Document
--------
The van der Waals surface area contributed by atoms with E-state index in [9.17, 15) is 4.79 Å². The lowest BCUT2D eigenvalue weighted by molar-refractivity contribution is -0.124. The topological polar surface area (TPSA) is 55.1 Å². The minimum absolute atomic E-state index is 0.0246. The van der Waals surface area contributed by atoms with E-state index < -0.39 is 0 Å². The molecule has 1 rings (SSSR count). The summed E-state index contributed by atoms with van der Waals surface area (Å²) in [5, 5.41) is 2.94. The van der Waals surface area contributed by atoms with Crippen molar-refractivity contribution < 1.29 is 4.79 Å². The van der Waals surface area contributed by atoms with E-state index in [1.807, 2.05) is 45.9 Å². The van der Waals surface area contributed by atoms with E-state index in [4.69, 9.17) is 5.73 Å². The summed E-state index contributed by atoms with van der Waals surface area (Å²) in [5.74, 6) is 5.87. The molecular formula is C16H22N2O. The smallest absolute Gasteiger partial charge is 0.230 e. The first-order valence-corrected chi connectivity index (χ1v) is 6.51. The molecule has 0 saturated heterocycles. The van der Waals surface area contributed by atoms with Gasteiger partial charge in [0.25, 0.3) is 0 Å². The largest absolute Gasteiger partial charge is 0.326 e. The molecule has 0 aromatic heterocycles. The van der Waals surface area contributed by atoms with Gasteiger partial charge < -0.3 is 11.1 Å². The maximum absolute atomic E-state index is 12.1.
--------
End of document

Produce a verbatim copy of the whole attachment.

The van der Waals surface area contributed by atoms with E-state index in [9.17, 15) is 4.79 Å². The lowest BCUT2D eigenvalue weighted by molar-refractivity contribution is -0.124. The topological polar surface area (TPSA) is 55.1 Å². The minimum absolute atomic E-state index is 0.0246. The van der Waals surface area contributed by atoms with E-state index < -0.39 is 0 Å². The molecule has 1 rings (SSSR count). The summed E-state index contributed by atoms with van der Waals surface area (Å²) in [5, 5.41) is 2.94. The van der Waals surface area contributed by atoms with Crippen molar-refractivity contribution < 1.29 is 4.79 Å². The van der Waals surface area contributed by atoms with E-state index in [1.807, 2.05) is 45.9 Å². The van der Waals surface area contributed by atoms with E-state index in [4.69, 9.17) is 5.73 Å². The summed E-state index contributed by atoms with van der Waals surface area (Å²) in [5.74, 6) is 5.87. The molecular formula is C16H22N2O. The smallest absolute Gasteiger partial charge is 0.230 e. The first-order valence-corrected chi connectivity index (χ1v) is 6.51. The molecule has 0 saturated heterocycles. The van der Waals surface area contributed by atoms with Gasteiger partial charge in [0.25, 0.3) is 0 Å². The largest absolute Gasteiger partial charge is 0.326 e. The molecule has 0 aromatic heterocycles. The van der Waals surface area contributed by atoms with Gasteiger partial charge < -0.3 is 11.1 Å². The maximum absolute atomic E-state index is 12.1.